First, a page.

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History of Canadian Cookbooks
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War of 1812 Cookie Recipe

Web pages that are archived on the Internet are not subject to the Government of Canada Web Standards. As per the Communications Policy of the Government of Canada, you can request alternate formats of this page on the Contact Us page. After taking her readers through a simple meal and the intricate stories of each ingredient in Much Depends on Dinner , Margaret Visser goes on in The Rituals of Dinner, to describe in detail why we obey the rules of eating, how table manners are taught, and the importance of etiquette.

An historian, researcher and restorer of heritage homes, Dorothy Duncan developed a special interest in pioneer food and drink as curator of Black Creek Pioneer Village.

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This small book is her "introduction to our long tradition of food, fellowship, and sharing in Canada" p. Each chapter extols a favourite Canadian food, outlines its history and includes early recipes. A good basic book is always needed, and Soeur Berthe's is one of the best.

Its clear photographs of cooking techniques make it a valuable guide for beginning cooks. Library and Archives Canada www. Skip to content Skip to institutional links. Contact Us. A Celebration of Canadian Cookbooks Archived Content This archived Web page remains online for reference, research or recordkeeping purposes. There are hints that a cabbage renaissance has already begun. Kim, for one, recently asked his chef to start to develop some cabbage recipes in light of the escalating price of kale.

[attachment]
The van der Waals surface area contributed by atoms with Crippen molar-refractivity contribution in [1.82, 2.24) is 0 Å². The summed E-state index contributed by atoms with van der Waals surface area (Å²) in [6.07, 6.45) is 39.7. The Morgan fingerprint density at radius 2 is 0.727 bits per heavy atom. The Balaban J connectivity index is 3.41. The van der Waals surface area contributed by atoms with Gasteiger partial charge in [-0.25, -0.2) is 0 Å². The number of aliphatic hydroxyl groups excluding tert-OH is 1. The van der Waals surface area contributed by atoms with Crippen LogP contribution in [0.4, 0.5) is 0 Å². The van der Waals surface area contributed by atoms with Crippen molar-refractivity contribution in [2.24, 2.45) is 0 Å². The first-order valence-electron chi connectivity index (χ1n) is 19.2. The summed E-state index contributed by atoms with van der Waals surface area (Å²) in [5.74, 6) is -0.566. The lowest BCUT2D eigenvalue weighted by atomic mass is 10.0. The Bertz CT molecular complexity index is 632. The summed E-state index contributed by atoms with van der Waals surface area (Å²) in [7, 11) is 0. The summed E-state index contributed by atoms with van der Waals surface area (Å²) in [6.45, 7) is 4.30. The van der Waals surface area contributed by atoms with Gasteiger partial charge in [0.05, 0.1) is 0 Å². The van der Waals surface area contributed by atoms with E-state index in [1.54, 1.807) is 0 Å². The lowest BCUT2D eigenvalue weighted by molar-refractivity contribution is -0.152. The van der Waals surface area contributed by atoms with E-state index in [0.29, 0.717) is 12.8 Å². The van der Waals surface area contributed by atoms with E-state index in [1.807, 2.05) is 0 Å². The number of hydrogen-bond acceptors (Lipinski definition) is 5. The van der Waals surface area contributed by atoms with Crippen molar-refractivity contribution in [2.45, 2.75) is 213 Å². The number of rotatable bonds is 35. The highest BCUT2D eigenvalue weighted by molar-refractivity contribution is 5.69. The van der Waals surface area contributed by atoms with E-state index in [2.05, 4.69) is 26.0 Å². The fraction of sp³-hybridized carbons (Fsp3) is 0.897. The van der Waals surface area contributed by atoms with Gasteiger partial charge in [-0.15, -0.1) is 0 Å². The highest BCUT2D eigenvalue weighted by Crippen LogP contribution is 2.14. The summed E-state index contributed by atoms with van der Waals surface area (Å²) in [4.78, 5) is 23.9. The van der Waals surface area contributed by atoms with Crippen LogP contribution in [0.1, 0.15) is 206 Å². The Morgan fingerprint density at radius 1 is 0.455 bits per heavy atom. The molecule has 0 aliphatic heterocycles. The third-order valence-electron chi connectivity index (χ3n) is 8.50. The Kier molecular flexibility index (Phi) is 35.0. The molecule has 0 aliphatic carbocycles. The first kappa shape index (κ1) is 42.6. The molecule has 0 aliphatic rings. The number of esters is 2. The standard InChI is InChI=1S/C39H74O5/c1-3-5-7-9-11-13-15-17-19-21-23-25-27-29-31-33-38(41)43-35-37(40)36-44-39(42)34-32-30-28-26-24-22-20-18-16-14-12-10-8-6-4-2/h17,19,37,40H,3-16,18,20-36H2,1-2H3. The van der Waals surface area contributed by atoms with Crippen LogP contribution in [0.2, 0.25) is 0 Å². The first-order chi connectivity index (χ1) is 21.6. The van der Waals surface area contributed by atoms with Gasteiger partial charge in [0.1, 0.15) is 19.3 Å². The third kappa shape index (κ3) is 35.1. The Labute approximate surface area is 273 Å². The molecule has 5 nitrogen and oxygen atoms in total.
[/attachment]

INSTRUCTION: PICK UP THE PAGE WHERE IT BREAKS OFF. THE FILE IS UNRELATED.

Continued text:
You have to turn to the next big thing.

Not a Great Way to Start the Morning - Sink or Swim 134

In Newfoundland, where a one-pot dish called Jiggs dinner — which combines split peas, salted meat and hardy vegetables such as turnip and cabbage — has long been a part of home cooking, chefs are experimenting with cabbage. Bacon-wrapped cabbage rolls.

Nothing More Comforting | Dundurn Press

Already kimchi has stolen the hearts of many North Americans who have no Korean roots, and has made its way into mainstream food culture. Chefs in trendier establishments ferment their own, in-house, a move that could be credited to celebrity chef David Chang. Both are members of the brassica genus, but napa cabbage, also known as Chinese cabbage, is the same species as turnip and rapini, whereas the European cabbage used to make sauerkraut is the same species as broccoli.

As well, according to Dan Brisebois, one of the farmers at the Tourne-Sol Co-operative Farm, west of Montreal, both grow beautifully here.

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Brisebois is participating in a trial organized by the Bauta Family Initiative on Canadian Seed Security, breeding biodiverse seeds. For the project, he and other farmers are growing old seed lines from seed banks in the hope of finding the perfect napa cabbage. Just one cabbage has so much potential. This is a space where subscribers can engage with each other and Globe staff. Non-subscribers can read and sort comments but will not be able to engage with them in any way. Click here to subscribe.


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Nothing More Comforting

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Special to The Globe and Mail. Published November 25, Updated June 5, Sarah Elton makes the case for the humble cabbage: It connects us to our past, speaks to our food future and holds poetry in every leaf Photos by Peter Power for The Globe and Mail.